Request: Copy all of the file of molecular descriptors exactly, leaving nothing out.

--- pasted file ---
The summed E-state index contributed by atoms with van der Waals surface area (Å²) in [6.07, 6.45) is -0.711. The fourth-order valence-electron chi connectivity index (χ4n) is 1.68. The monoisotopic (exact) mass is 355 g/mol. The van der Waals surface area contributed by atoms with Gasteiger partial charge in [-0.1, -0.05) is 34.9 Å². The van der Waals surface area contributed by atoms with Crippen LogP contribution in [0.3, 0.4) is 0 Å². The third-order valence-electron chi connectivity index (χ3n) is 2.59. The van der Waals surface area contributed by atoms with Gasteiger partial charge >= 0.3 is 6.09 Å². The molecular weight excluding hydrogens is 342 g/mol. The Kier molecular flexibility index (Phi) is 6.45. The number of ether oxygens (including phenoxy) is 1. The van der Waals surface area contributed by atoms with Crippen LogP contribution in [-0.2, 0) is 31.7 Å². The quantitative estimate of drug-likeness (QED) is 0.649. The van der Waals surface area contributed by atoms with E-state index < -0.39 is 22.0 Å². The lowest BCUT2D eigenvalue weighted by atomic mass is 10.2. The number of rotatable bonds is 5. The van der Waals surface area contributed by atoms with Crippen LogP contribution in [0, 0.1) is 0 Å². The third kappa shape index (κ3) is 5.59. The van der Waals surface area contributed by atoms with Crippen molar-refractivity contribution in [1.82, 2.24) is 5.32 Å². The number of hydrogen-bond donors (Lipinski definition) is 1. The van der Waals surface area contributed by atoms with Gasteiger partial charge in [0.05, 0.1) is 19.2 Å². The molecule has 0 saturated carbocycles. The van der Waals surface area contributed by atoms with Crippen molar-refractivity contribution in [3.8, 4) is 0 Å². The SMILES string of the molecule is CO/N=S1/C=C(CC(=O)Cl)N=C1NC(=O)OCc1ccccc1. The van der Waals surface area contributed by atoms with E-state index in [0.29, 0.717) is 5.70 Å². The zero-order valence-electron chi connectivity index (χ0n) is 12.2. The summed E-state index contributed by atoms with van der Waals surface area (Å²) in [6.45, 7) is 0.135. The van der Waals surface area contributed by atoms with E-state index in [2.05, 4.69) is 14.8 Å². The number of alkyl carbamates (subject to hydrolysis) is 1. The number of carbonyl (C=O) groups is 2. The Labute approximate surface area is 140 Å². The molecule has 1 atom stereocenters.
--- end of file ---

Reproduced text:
The summed E-state index contributed by atoms with van der Waals surface area (Å²) in [6.07, 6.45) is -0.711. The fourth-order valence-electron chi connectivity index (χ4n) is 1.68. The monoisotopic (exact) mass is 355 g/mol. The van der Waals surface area contributed by atoms with Gasteiger partial charge in [-0.1, -0.05) is 34.9 Å². The van der Waals surface area contributed by atoms with Crippen LogP contribution in [0.3, 0.4) is 0 Å². The third-order valence-electron chi connectivity index (χ3n) is 2.59. The van der Waals surface area contributed by atoms with Gasteiger partial charge >= 0.3 is 6.09 Å². The molecular weight excluding hydrogens is 342 g/mol. The Kier molecular flexibility index (Phi) is 6.45. The number of ether oxygens (including phenoxy) is 1. The van der Waals surface area contributed by atoms with Crippen LogP contribution in [-0.2, 0) is 31.7 Å². The quantitative estimate of drug-likeness (QED) is 0.649. The van der Waals surface area contributed by atoms with E-state index < -0.39 is 22.0 Å². The lowest BCUT2D eigenvalue weighted by atomic mass is 10.2. The number of rotatable bonds is 5. The van der Waals surface area contributed by atoms with Crippen LogP contribution in [0, 0.1) is 0 Å². The third kappa shape index (κ3) is 5.59. The van der Waals surface area contributed by atoms with Crippen molar-refractivity contribution in [1.82, 2.24) is 5.32 Å². The number of hydrogen-bond donors (Lipinski definition) is 1. The van der Waals surface area contributed by atoms with Gasteiger partial charge in [0.05, 0.1) is 19.2 Å². The molecule has 0 saturated carbocycles. The van der Waals surface area contributed by atoms with Crippen molar-refractivity contribution in [3.8, 4) is 0 Å². The SMILES string of the molecule is CO/N=S1/C=C(CC(=O)Cl)N=C1NC(=O)OCc1ccccc1. The van der Waals surface area contributed by atoms with E-state index in [0.29, 0.717) is 5.70 Å². The zero-order valence-electron chi connectivity index (χ0n) is 12.2. The summed E-state index contributed by atoms with van der Waals surface area (Å²) in [6.45, 7) is 0.135. The van der Waals surface area contributed by atoms with E-state index in [2.05, 4.69) is 14.8 Å². The number of alkyl carbamates (subject to hydrolysis) is 1. The number of carbonyl (C=O) groups is 2. The Labute approximate surface area is 140 Å². The molecule has 1 atom stereocenters.